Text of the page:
Miller’s visual storytelling is graceful, balanced and economic without feeling cheap or lazy. While Max’s introductory narration – there for the benefit of the uninitiated – does feel like it was written as a voiceover for the trailer of a particularly trite action video game and the repeated questions posed by the apparitions of the nondescript child he apparently failed to save are clichéd in nature, they blend seamlessly with the frenetic speed of these flashbacks (emphasis on the “flash” part) and the capture and first escape attempt they cover. Particularly impressive is the manner in which Miller conveys significant information and ideas through simple visual cues and non-verbal character actions. One of the most striking examples comes when Max first glimpses Immortan Joe’s “wives” after the initial chase that granted them both their freedoms: In a couple of close shots, one of them removes her chastity belt and drops it to the ground, with the camera lingering ever so briefly on the now-disarmed instrument of constriction. Everything the viewer needs to know about the sexual slavery these women are escaping from is told in a few seconds, without any dialogue or flashbacks, and much of the developing relationship between Max and their one-armed leader Imperator Furiosa is handled with similar restraint. The story of two strangers being forced to trust one another in their struggle against common enemy is a familiar one; yet the primality with which Tom Hardy carries his rough-hewn masculine body, coupled with Charlize Theron’s alert nimbleness, effectively turns each character into something of a post-historical idea of their respective gender. Away from patriarchal society and buffeted into a struggle where each has something to gain from the other’s continued existence and well-being, Man and Woman must rediscover each other and relearn to co-exist and cooperate as equals in order to remain alive and free. Crucially (and refreshingly), this relationship remains entirely devoid of sexual or romantic tension; Max and Furiosa share meaningful glances throughout the film, but their signification evolves from distrust to apprehension to trust and respect, never attraction.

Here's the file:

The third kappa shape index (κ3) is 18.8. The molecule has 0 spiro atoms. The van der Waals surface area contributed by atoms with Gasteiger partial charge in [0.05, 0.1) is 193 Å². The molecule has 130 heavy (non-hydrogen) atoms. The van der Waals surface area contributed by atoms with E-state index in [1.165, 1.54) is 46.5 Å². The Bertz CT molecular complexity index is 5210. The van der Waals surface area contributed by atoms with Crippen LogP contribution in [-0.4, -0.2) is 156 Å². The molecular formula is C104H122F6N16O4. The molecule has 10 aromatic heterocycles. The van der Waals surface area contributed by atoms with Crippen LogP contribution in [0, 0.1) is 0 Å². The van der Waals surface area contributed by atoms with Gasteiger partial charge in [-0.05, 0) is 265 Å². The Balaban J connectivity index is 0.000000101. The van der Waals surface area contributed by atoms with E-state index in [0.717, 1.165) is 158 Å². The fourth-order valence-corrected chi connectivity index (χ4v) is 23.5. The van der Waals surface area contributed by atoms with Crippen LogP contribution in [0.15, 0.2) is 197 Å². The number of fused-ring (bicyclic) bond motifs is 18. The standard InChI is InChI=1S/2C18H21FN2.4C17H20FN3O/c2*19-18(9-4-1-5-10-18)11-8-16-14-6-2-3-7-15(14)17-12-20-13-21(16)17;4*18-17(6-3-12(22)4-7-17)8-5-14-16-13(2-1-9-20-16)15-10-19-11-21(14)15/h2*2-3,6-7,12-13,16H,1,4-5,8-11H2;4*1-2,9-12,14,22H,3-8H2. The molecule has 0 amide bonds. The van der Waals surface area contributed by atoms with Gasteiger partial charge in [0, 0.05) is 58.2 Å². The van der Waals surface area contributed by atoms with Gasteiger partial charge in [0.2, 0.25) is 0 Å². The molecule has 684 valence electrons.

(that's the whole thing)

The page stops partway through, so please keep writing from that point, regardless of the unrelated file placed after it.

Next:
As unusually nuanced as the screenplay’s gender politics are, they have not unshackled themselves from genre expectations as successfully as the rest of the screenplay has from its predecessors’ patterns: While Immortan Joe’s “wives” are given distinct personalities, they are not given sufficient time to flesh themselves out as individuals and linger in the audience’s mind more as characters to be protected than fully-fledged people who happen to need help. More frustrating is George Miller’s occasional inability to prevent himself from taking advantage of his villain’s degradation of women: Before the laudable chastity belt shots, the aforementioned first glimpse of the “wives” by Max begins with a semi-subjective shot of them hosing themselves clean in skimpy cream-coloured skirts and tube tops. One of them, Angharad, is communicated to us as being of particular importance to Joe by a close-up of her pregnant belly, a shot made somewhat erotic by its emphasis on the way her wet dress clings to it. Subsequent low-angle shots of her standing from behind, as well as a couple of quick upskirts during fight scenes, continue to subtly eroticize her. Of course being a survivor of sexual abuse should not mean that one should never be considered sexually attractive, but these particular shots are rendered inappropriate by the narrative context in which they appear. While these occasional slip-ups on Miller’s part neither demolish his enterprise nor call his sincerity into question, they do display a lack of consideration for the ways certain images and their context may be received by the audience.